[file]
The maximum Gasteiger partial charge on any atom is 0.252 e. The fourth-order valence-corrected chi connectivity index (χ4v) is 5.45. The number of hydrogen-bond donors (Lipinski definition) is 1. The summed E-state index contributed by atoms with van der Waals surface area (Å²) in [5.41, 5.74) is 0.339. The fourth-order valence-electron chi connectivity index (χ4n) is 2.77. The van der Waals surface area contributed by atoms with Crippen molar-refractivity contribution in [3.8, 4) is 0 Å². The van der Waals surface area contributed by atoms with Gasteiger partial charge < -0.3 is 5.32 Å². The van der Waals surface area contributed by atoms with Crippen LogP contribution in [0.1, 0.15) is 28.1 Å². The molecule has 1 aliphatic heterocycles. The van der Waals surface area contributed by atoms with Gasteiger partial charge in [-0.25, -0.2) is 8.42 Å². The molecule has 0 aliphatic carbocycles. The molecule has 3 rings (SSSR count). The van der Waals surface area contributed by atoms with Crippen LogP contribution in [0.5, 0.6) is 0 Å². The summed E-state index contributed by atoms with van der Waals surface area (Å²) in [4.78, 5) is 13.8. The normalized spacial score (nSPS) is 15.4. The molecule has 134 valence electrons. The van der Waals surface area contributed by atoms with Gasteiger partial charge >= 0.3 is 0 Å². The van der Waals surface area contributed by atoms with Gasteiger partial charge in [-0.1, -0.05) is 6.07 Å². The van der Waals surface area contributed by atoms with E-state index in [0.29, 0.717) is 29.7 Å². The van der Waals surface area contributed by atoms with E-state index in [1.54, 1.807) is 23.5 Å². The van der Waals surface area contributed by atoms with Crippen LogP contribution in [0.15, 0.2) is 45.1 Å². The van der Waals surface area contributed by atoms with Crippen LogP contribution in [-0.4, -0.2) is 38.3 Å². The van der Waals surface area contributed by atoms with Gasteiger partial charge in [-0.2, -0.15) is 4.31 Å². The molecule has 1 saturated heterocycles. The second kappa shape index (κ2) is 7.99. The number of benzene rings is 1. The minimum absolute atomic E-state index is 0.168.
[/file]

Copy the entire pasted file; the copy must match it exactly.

The maximum Gasteiger partial charge on any atom is 0.252 e. The fourth-order valence-corrected chi connectivity index (χ4v) is 5.45. The number of hydrogen-bond donors (Lipinski definition) is 1. The summed E-state index contributed by atoms with van der Waals surface area (Å²) in [5.41, 5.74) is 0.339. The fourth-order valence-electron chi connectivity index (χ4n) is 2.77. The van der Waals surface area contributed by atoms with Crippen molar-refractivity contribution in [3.8, 4) is 0 Å². The van der Waals surface area contributed by atoms with Gasteiger partial charge < -0.3 is 5.32 Å². The van der Waals surface area contributed by atoms with Crippen LogP contribution in [0.1, 0.15) is 28.1 Å². The molecule has 1 aliphatic heterocycles. The van der Waals surface area contributed by atoms with Gasteiger partial charge in [-0.25, -0.2) is 8.42 Å². The molecule has 0 aliphatic carbocycles. The molecule has 3 rings (SSSR count). The van der Waals surface area contributed by atoms with Crippen LogP contribution in [0.5, 0.6) is 0 Å². The summed E-state index contributed by atoms with van der Waals surface area (Å²) in [4.78, 5) is 13.8. The normalized spacial score (nSPS) is 15.4. The molecule has 134 valence electrons. The van der Waals surface area contributed by atoms with Gasteiger partial charge >= 0.3 is 0 Å². The van der Waals surface area contributed by atoms with Gasteiger partial charge in [-0.1, -0.05) is 6.07 Å². The van der Waals surface area contributed by atoms with E-state index in [0.29, 0.717) is 29.7 Å². The van der Waals surface area contributed by atoms with E-state index in [1.54, 1.807) is 23.5 Å². The van der Waals surface area contributed by atoms with Crippen LogP contribution in [0.15, 0.2) is 45.1 Å². The van der Waals surface area contributed by atoms with Crippen LogP contribution in [-0.4, -0.2) is 38.3 Å². The van der Waals surface area contributed by atoms with Gasteiger partial charge in [-0.2, -0.15) is 4.31 Å². The molecule has 1 saturated heterocycles. The second kappa shape index (κ2) is 7.99. The number of benzene rings is 1. The minimum absolute atomic E-state index is 0.168.